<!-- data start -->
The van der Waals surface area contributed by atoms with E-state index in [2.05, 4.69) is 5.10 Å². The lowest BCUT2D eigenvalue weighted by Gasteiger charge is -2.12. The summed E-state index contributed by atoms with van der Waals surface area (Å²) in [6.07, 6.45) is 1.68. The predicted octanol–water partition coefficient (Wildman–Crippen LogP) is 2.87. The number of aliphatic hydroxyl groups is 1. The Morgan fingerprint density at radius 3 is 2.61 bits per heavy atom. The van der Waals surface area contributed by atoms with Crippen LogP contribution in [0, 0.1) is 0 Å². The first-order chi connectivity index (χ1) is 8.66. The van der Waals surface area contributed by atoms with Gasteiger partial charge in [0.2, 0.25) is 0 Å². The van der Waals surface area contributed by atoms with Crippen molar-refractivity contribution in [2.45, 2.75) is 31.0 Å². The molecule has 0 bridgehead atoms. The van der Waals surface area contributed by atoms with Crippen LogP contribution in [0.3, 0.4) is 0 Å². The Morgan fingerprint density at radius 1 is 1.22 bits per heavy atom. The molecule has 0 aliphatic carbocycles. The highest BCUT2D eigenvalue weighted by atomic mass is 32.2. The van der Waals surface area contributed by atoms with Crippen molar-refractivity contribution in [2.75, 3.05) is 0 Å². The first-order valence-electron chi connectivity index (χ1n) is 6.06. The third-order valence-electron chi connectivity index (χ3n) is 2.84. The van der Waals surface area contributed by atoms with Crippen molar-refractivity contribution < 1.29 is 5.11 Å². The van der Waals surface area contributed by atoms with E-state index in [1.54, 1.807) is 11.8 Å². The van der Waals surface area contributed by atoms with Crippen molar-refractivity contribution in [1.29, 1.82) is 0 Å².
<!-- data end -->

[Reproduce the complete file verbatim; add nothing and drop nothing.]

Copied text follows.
The van der Waals surface area contributed by atoms with E-state index in [2.05, 4.69) is 5.10 Å². The lowest BCUT2D eigenvalue weighted by Gasteiger charge is -2.12. The summed E-state index contributed by atoms with van der Waals surface area (Å²) in [6.07, 6.45) is 1.68. The predicted octanol–water partition coefficient (Wildman–Crippen LogP) is 2.87. The number of aliphatic hydroxyl groups is 1. The Morgan fingerprint density at radius 3 is 2.61 bits per heavy atom. The van der Waals surface area contributed by atoms with Crippen LogP contribution in [0, 0.1) is 0 Å². The first-order chi connectivity index (χ1) is 8.66. The van der Waals surface area contributed by atoms with Gasteiger partial charge in [0.2, 0.25) is 0 Å². The van der Waals surface area contributed by atoms with Crippen molar-refractivity contribution in [2.45, 2.75) is 31.0 Å². The molecule has 0 bridgehead atoms. The van der Waals surface area contributed by atoms with Crippen LogP contribution in [0.3, 0.4) is 0 Å². The Morgan fingerprint density at radius 1 is 1.22 bits per heavy atom. The molecule has 0 aliphatic carbocycles. The highest BCUT2D eigenvalue weighted by atomic mass is 32.2. The van der Waals surface area contributed by atoms with Crippen molar-refractivity contribution in [2.75, 3.05) is 0 Å². The first-order valence-electron chi connectivity index (χ1n) is 6.06. The third-order valence-electron chi connectivity index (χ3n) is 2.84. The van der Waals surface area contributed by atoms with Crippen molar-refractivity contribution < 1.29 is 5.11 Å². The van der Waals surface area contributed by atoms with E-state index in [1.54, 1.807) is 11.8 Å². The van der Waals surface area contributed by atoms with Crippen molar-refractivity contribution in [1.29, 1.82) is 0 Å².